So when the DUI happened, which I didn't know about until the news broke -- I know there's a few people that knew about it that were close to the then-governor, in his world; one or two or three people knew about it. I learned about it when the news hit. Dan Bartlett came and told me that he'd just gotten a phone call and this news had broken. I think it was at 4:00 on Thursday. We were up at that point about 3 or 4 percent in our polls. I didn't know what impact it would have, but I knew it would have some impact. And what I think the ultimate impact -- it's hard to tell, hard to say, pinpoint one or pinpoint the other. Naturally, closing of the race. But the race went from a three- or four-point lead for us in our polls on Thursday to dead even on Tuesday.

You can't say it's all the DUI. I think the DUI had something to do with that. I think it demotivated some supporters of the president going into Election Day. But I also think there was this other thing, which was people were satisfied with the direction of the country, and they naturally were turned home. Even though they might not have liked Al Gore, they sort of naturally returned to the incumbent party. The combination of those things made this race a dead-even race.

Because Karl Rove, I read, said: "The religious base stayed home. That piece of our base stayed home. The DUI made them kind of uneasy. ... That's not going to happen next time," or whatever.

Maybe the DUI had something to do with that. There was also structurally that the campaign had not put enough resources into motivating and turning out those folks. Some of that was done. But what we learned in the aftermath of 2000, some things we did right and some things we did wrong. And one of the things we did wrong was not have enough person-to-person contact and on-the-ground staff and people to motivate folks. It wasn't just a broad, national message. It was people to talk to people in their neighborhoods. And there was a concerted effort to analyze that, this whole 72-Hour Task Force that we put together to figure out what we did right and wrong on turnout. And that's one of the things that we discovered that we tried to fix in 2004.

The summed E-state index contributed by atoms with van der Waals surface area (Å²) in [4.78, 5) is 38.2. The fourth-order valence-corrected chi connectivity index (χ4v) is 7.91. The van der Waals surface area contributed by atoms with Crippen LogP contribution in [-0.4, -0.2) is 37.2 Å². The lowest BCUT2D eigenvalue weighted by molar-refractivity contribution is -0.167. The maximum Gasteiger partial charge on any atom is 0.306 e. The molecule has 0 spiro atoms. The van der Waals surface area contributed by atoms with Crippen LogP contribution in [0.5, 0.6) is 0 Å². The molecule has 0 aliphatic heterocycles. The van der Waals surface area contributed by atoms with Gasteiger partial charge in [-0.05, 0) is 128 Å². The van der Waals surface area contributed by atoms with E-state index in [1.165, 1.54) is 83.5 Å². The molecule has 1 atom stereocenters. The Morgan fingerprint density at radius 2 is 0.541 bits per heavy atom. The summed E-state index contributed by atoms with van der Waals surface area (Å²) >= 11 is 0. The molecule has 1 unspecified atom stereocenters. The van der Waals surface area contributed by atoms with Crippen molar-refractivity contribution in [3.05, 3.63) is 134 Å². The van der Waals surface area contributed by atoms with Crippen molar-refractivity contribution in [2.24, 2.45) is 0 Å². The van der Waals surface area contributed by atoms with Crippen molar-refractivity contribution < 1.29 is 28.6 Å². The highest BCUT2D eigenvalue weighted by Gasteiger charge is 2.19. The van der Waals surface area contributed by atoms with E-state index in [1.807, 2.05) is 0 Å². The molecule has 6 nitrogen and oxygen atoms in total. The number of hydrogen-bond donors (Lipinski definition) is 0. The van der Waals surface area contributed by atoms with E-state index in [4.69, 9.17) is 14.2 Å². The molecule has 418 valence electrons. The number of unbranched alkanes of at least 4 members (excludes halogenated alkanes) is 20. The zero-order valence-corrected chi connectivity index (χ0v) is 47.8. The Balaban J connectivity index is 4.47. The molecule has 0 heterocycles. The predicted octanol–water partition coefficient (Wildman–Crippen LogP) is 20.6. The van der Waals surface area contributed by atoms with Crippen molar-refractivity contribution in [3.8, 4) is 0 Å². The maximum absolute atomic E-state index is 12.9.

When you say 72-Hour Task Force, or when others refer to it, define that for me. Where does the name come from?

[The] 72-Hour Task Force is defined by, what are we going to do in the final three days to turn out Republicans? So three times 24, 72 hours. The final three days [before the] election, Sunday, Monday, Tuesday, what are we going to do to motivate and turn out Bush supporters or Republicans on Election Day? And the 72-Hour Task Force was both a look backward -- which was what did we do right, what did we do wrong, what things worked, what things didn't work in 2000 -- and then it looked forward at what things can we test in 2002 to see if we did it differently if we can affect turnout or affect how this election is going to turn out. We did a lot of that testing in 2002 that we then put much more resources in 2004.

And the way the story goes, 2002 was this miraculous, historic event that has an incumbent president in the first midterm actually gaining some ground. Is that the way you read the tea leaves?

Yeah. I mean, it was historic. Part of the thing is that the president's job approval was fairly good, because we were still in the aftermath of 9/11 and the outcome of that. So he was going to do well anyway because of the position he was in with the public. The public liked him. They thought he did a good job handling the problems and the situations surrounding 9/11. So an incumbent with that kind of job approval going into Election Day is going to do fairly well anyway.

But we were able to win some close races that we probably wouldn't have won unless we had learned from what we had learned in 2000 through the 72-Hour Task Force and done some things. I mean, we put a lot of stuff in place in Georgia, where we had some surprising victories in the Senate and the governor's race. We put some stuff in place in Minnesota, where [former Vice President Walter] Mondale was supposed to win and ended up losing to Sen. [Norm] Coleman. Missouri. So there were some spots that we did some stuff that I think we pulled some races out. We had good candidates, but also, we had such good tactics. But having a president with a 60 percent, 59 percent job approval helps.

What were the tactics specifically?